When it comes to challenging Democrat Terry McAuliffe's business chops, Attorney General Ken Cuccinelli has found a new venture to criticize: Franklin Pellets, a manufacturing outfit in Hampton Roads backed by an investment group that includes McAuliffe and some of his buddies.

Franklin Pellets was looking to take over a failing paper company in the Hampton Roads area of Virginia with hopes of turning leftover wood from the timber industry into pellets that could be used for renewable energy. The company has yet to produce the pellets, however, prompting Cuccinelli to charge that it is another GreenTech Automotive, McAuliffe's Mississippi electric car company that has not begun production.

But in 2012, Cuccinelli actually played a key role in helping Franklin Pellets arrange a deal with the state. The attorney general signed off on a contract in September 2012 that allowed ecoFUELS Pellet Storage, the sister company of Franklin Pellets, to rent space with the Virginia Port Authority, according to a copy of the agreement obtained by The Washington Examiner.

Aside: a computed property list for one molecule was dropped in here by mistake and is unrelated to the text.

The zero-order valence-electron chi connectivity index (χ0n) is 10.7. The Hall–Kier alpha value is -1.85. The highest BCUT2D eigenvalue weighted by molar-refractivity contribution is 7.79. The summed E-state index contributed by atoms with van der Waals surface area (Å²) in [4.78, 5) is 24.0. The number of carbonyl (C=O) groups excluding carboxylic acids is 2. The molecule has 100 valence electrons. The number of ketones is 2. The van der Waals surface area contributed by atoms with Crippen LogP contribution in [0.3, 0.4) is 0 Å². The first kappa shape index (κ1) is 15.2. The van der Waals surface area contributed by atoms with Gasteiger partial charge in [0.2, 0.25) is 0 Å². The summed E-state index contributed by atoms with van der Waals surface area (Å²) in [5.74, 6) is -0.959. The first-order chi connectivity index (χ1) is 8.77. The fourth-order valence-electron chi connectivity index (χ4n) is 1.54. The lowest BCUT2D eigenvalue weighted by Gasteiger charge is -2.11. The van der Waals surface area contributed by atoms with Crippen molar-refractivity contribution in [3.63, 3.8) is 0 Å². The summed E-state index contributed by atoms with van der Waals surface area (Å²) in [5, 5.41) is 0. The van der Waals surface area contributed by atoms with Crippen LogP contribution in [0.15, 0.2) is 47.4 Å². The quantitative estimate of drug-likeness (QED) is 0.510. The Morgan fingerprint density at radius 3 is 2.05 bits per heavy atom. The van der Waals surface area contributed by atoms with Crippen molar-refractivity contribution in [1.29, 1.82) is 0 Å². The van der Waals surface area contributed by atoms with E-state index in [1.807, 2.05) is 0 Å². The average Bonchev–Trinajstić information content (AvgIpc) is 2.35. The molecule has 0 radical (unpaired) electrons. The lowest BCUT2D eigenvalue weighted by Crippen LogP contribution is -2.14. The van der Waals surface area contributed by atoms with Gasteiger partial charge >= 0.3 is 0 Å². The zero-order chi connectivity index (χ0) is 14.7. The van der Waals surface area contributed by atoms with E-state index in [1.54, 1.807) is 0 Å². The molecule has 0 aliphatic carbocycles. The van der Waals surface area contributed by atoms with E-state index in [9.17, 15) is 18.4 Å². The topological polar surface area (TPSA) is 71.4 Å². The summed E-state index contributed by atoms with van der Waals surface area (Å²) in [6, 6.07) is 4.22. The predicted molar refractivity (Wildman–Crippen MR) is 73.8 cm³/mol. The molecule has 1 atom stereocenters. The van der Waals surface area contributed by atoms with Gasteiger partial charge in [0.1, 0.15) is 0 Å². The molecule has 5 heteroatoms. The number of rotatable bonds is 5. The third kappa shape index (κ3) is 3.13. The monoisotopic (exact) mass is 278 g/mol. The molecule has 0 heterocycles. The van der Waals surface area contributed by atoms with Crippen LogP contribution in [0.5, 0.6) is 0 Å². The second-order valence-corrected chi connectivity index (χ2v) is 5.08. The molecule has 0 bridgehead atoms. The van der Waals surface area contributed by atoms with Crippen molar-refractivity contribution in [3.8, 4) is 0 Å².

As attorney general, Cuccinelli's office provides counsel to Virginia Gov. Bob McDonnell on contracts. McDonnell also approved the lease.

The contract allows ecoFUELS Pellet Storage to rent a 650,000-square-foot space on port property for the next 20 years. EcoFUELS Pellet Storage is a subsidiary of ecoFUELS, which is also a parent company to Franklin Pellets. Franklin Pellets is expected to handle the manufacturing side of the business while ecoFUELS is in charge of distribution.

The Tidewater News reported over the weekend the Franklin Pellets has not yet begun production, though McAuliffe and others involved with the deal said there are plans to proceed. It's similar to what Virginians have heard from GreenTech Automotive, which has not yet met the lofty job creation projections McAuliffe promised.